Lindsey Biel, MA, OTR/L, describes the complexities of sensory systems, how they impact daily activities and learning, and the importance of positive sensory support. She outlines the sensory systems, noting differences in lived experiences for autistic persons, and discusses support techniques based on sensory understanding. Biel emphasizes the nature of stimming and sensory meltdowns and prescribes sensory diets/programming techniques. She concludes with ideas and links for supportive sensory activities, clothing, resources, and more.
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In this presentation:
3:00 – Sensory processing defined
6:18 – Sensory modulation profiles
12:00 – 38:23 – Sensory system definitions, differences, and support techniques
38:54 – Stimming
45:13 – Meltdowns
54:41 – Daily sensory diets/programming
58:40 – Adolescent sensory diets
1:12:24 – Self-care skills
1:01:03 – 1:11:00 – Recommended activities and resources (links provided)
Sensory processing (3:00) is how people learn about the world and where our bodies fit into our surroundings. It is generally an automatic process that transforms sensory information into meaningful messages which are used to learn body function and behavior. Due to unusual nervous system wiring, individuals with sensory variations take in and use sensory inputs differently. For individuals with severe sensory challenges, daily activities can become annoying and painful (5:27). The results range from “quirks” to severe sensory disruption, which is understood as autism spectrum disorder.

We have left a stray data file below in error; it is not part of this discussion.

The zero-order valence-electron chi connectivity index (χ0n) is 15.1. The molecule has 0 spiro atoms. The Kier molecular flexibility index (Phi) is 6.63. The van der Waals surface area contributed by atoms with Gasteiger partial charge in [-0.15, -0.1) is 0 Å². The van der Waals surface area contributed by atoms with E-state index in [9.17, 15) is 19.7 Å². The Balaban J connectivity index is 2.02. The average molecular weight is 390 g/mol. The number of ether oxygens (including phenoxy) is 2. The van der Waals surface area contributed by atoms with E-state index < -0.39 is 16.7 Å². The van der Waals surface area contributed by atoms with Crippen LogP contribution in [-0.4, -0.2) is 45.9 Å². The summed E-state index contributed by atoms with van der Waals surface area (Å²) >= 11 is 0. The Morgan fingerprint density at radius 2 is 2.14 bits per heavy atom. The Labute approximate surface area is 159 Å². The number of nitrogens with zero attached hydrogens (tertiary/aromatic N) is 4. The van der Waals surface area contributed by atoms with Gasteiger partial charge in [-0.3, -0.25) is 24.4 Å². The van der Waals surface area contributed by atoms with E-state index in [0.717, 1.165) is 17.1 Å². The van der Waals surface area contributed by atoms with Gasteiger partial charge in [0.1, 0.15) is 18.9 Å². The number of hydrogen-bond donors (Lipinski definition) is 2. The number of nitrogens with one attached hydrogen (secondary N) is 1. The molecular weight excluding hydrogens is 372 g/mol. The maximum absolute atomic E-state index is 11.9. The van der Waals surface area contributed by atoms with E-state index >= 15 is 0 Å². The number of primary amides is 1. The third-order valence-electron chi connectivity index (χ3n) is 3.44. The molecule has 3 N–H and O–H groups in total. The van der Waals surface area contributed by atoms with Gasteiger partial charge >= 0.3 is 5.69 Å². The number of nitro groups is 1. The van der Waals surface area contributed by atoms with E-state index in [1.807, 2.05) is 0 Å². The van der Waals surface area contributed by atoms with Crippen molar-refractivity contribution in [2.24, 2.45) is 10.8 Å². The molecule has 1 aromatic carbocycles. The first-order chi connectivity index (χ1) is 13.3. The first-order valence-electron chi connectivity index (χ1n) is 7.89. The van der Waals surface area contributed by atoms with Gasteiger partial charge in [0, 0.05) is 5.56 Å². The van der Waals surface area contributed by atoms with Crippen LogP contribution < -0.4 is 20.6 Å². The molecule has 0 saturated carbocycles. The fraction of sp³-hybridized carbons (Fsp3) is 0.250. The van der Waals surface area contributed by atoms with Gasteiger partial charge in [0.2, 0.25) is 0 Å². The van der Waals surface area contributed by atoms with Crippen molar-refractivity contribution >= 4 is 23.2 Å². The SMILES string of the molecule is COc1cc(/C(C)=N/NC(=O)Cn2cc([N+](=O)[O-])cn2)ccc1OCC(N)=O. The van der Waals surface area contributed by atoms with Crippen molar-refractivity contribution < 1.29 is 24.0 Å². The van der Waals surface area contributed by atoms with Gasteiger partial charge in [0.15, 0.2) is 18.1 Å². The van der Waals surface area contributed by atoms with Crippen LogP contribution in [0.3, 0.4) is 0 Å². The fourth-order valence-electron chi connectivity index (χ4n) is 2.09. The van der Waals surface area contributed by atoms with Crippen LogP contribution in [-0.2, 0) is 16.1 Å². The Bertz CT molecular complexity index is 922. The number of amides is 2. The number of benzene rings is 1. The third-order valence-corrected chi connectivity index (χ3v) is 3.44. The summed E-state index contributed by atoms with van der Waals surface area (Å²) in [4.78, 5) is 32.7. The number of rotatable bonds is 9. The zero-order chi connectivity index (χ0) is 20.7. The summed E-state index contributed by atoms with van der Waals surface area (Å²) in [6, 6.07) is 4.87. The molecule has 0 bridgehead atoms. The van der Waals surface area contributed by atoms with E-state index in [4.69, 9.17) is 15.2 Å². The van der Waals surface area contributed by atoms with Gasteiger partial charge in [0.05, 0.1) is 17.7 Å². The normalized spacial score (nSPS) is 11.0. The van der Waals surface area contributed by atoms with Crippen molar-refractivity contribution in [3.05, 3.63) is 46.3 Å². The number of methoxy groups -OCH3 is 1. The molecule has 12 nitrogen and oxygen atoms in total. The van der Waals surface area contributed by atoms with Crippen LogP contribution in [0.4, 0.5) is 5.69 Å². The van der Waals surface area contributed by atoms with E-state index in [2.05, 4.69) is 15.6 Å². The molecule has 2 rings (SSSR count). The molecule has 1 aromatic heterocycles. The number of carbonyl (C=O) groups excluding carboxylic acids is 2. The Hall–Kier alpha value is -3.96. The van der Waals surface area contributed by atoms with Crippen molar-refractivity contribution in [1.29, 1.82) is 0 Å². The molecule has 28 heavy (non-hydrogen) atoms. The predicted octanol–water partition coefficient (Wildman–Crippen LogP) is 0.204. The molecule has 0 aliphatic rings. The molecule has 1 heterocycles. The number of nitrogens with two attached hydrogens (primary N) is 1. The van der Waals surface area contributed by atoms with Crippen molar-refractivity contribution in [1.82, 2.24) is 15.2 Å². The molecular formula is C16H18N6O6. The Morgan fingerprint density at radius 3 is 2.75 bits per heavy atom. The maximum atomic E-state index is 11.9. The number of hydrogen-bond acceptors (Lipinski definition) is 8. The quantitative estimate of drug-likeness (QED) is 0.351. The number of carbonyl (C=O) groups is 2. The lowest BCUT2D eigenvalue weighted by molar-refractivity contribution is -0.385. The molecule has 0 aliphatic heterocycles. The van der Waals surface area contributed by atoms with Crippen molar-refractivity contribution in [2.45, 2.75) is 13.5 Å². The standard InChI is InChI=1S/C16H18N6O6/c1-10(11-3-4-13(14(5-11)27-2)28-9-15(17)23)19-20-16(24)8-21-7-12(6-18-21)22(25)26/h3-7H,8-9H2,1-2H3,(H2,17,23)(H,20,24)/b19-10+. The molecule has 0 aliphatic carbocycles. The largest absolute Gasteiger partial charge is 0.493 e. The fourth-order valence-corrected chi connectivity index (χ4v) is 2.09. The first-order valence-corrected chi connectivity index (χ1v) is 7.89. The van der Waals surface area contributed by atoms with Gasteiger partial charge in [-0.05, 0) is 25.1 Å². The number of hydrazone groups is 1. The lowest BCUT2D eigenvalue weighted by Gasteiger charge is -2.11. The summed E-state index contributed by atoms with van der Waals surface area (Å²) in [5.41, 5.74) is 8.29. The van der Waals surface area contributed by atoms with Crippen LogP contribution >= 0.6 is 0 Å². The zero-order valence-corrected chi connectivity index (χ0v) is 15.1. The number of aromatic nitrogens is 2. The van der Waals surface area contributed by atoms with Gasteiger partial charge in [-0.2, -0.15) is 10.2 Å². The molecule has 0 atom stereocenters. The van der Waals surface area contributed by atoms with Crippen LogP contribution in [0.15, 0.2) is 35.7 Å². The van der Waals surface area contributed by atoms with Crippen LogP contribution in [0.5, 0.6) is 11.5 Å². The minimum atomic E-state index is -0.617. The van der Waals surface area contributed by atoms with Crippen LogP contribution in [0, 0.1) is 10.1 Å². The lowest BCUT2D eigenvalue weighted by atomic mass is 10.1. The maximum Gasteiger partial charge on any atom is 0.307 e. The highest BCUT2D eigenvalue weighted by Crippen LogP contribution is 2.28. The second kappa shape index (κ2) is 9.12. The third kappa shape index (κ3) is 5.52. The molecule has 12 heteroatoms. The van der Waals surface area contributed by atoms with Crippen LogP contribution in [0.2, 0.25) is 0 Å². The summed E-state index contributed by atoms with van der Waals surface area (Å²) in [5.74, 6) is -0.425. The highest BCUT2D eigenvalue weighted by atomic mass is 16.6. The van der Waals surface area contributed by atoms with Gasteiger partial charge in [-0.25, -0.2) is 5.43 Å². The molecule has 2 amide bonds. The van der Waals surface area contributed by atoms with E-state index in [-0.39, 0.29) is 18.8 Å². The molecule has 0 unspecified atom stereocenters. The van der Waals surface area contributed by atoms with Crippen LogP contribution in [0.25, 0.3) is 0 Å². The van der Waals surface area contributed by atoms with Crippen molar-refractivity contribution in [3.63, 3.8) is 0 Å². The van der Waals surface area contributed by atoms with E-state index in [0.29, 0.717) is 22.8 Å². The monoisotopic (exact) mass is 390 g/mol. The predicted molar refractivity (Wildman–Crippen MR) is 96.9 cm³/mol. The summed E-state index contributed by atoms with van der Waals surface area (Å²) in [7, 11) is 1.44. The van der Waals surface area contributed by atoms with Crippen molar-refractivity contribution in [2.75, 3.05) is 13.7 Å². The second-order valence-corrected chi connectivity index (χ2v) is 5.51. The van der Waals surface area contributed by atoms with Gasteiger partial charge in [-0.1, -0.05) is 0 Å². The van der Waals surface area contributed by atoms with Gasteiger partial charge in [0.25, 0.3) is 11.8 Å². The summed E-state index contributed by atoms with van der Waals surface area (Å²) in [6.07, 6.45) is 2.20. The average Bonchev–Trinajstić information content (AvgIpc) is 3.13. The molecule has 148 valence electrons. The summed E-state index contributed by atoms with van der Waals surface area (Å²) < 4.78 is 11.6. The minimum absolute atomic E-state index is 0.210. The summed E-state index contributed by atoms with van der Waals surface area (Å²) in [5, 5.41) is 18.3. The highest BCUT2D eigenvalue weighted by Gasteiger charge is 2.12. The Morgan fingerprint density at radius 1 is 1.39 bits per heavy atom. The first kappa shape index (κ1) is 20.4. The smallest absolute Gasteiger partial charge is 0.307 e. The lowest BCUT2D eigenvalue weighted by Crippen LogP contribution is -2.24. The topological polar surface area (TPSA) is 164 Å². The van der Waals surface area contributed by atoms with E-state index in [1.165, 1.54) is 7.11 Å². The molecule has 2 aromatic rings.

There are four sensory modulation profiles (6:18):
– Hypersensitive – Easily overloads, on high alert, rigid
– Hyposensitive – Underaroused, tuned out
– Sensory seeking – Always hungry for more input
– Mixed reactivity – Sensory load shifts based on situation and multisensory processing
The presenter describes sensory overload using the analogy of a paper plate (10:40) at a picnic that can hold a large amount of food. However, the last scoop of salad breaks the plate, and it becomes clear that either you need a more robust plate, less food, or both. Understanding the various sensory systems can prevent sensory overload. Individual sensory systems vary and may be unique for some individuals with autism. Biel defines and describes sensory challenges associated with tactile processing (12:00), auditory processing (18:47), visual processing (21:58), taste and smell (27:43), vestibular processing (30:15), proprioception (34:06), and interoception (37:39). Some people experience one or more of these sensory channels (38:24), making a balanced sensory load challenging to maintain. She presents common sensory processing differences experienced by individuals with autism and offers simple support mechanisms and thought processes to assist in daily activities.